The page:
Masa Israel Journey Blog

Published : December 18, 2013
By Alex Cohen, Career Israel participant and intern at BOMAH 
I left Los Angeles for Israel on August 15. Nothing about that Thursday morning seemed extraordinary. The sun shined down on the golden coast as it does every other day. Little did I know that this day was the beginning of a journey that I can only surmount as a modern day Epic.
I came to Israel seeking experience and adventure on a five-month program called Career Israel. Now, three months later I have made lifelong friends, voyaged to places of legend, fought heroic battles, found a job, and even fell in love. Yes, in three months, I was able to cover all the themes of the Iliad, Odyssey, and Aeneid.
Upon my arrival to the modern city of Tel Aviv, I experienced an overwhelming flood of emotions. What those emotions were I was not able to describe that day. But the longer I live in this amazing country, the more I begin to unravel their meaning.
As I stepped off the cold airplane and into the Israeli sun, I was immediately hit with the 90% humidity that the Middle East is known for. I got into my cousin’s car, and we raced down the Ayalon Highway to Ra’anana where my entire Israeli family was waiting for me trying to fatten me up with the dates, figs, goat meat, hummus and falafel.
While sitting at the table in a near food coma, I had my first understanding of Israel. I knew I was home. It was during this first meal that I realized my Jewish Identity has no repercussions in this country.
I pushed on beyond the loving (yet confining) arms of my family and began my voyage with Career Israel. I left the high tech phenomena city of Tel-Aviv and in 40 minutes I travelled 3000 years back in time to Jerusalem.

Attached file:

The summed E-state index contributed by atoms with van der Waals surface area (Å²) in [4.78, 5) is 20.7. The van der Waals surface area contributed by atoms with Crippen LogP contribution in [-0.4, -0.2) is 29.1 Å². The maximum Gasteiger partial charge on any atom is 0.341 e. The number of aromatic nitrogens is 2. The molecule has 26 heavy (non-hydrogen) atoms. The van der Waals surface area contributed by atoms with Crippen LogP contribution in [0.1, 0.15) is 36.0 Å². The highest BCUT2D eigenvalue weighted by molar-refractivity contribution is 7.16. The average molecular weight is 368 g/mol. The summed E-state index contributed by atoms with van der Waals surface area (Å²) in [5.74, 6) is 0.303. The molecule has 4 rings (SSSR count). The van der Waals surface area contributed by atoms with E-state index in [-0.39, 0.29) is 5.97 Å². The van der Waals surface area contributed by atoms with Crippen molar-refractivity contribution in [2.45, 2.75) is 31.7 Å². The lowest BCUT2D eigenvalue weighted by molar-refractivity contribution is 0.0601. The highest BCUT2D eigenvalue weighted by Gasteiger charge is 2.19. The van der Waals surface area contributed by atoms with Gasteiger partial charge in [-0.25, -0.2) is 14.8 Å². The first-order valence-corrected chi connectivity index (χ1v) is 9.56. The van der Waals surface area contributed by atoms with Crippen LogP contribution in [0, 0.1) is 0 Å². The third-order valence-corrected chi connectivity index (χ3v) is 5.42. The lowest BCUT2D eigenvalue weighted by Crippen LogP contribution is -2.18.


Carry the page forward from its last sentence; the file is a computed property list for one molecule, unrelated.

It was traveling to this ancient city that I had my first battle.
A cabbie tried to take more money from me because he assumed my American accent might be a sign of weakness (little did he know I speak Hebrew). After about ten minutes and a number of well-placed verbal assaults, we came to an agreement. Emerging victorious I paid him a price that I found to be fair. Rather than being upset with me, the cabbie seemed content. He cheerfully wished me a “Yom Tov” and drove away. This was my second understanding of the people and mentality of Israel.
People here are tough, they’re even tougher than the New Yorkers. Here they are bred with thick skin, and do not mind a little confrontation. But at the end of the day, this confrontation is seen with a certain respect. One must stand their ground and try and get ahead. It garners a certain status, never settle in this country; always know there is a better deal.
Once I was victorious in my first battle against the cabbie, I met the Career Israel group at the Ytizhak Rabin hostel in Jerusalem. At first it was like a middle school dance. Boys awkwardly huddling together making small talk, making friends, while girls were in another corner, also feeling out the strange new people.
A jumble of accents and cultures clashed during the initial week. It was a fight for friendship, a fight for not being judged, and a fight to find the true identity of each of these new people. In one week we had to make a decision of who our roommates would be for the next 5 months.
I only wish I could have been a third party observing because this battle must have looked like a cocktail of the Jersey shore, Real Life, Big Brother, and Greek. To put it in colloquial terms, it was a shit-show.
However, what unfolded that week in Jerusalem was something spectacular. The pressure and heat we all felt from our new environment took us in as pieces of coal and spat us out as diamonds. During that week I met so many people who have displayed their character to me, locking their place in my heart as true friends.
As my favorite author Kurt Vonnegut wrote,
“What should young people do with their lives today? Many things, obviously. But the most daring thing is to create stable communities in which the terrible disease of loneliness can be cured”